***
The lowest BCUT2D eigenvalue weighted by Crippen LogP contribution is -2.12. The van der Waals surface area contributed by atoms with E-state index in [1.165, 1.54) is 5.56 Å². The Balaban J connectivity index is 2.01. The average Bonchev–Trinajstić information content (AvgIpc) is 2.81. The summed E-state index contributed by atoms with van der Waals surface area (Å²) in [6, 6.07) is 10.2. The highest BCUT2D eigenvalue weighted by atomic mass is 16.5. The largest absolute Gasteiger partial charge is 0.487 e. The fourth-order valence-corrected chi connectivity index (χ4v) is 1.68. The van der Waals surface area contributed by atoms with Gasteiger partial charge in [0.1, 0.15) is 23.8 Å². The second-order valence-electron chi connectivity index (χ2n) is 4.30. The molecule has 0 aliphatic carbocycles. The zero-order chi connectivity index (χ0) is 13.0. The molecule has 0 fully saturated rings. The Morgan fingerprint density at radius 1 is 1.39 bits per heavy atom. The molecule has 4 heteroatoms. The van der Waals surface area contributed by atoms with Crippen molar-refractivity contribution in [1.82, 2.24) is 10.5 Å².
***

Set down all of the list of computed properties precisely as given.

The lowest BCUT2D eigenvalue weighted by Crippen LogP contribution is -2.12. The van der Waals surface area contributed by atoms with E-state index in [1.165, 1.54) is 5.56 Å². The Balaban J connectivity index is 2.01. The average Bonchev–Trinajstić information content (AvgIpc) is 2.81. The summed E-state index contributed by atoms with van der Waals surface area (Å²) in [6, 6.07) is 10.2. The highest BCUT2D eigenvalue weighted by atomic mass is 16.5. The largest absolute Gasteiger partial charge is 0.487 e. The fourth-order valence-corrected chi connectivity index (χ4v) is 1.68. The van der Waals surface area contributed by atoms with Gasteiger partial charge in [0.1, 0.15) is 23.8 Å². The second-order valence-electron chi connectivity index (χ2n) is 4.30. The molecule has 0 aliphatic carbocycles. The zero-order chi connectivity index (χ0) is 13.0. The molecule has 0 fully saturated rings. The Morgan fingerprint density at radius 1 is 1.39 bits per heavy atom. The molecule has 4 heteroatoms. The van der Waals surface area contributed by atoms with Crippen molar-refractivity contribution in [1.82, 2.24) is 10.5 Å².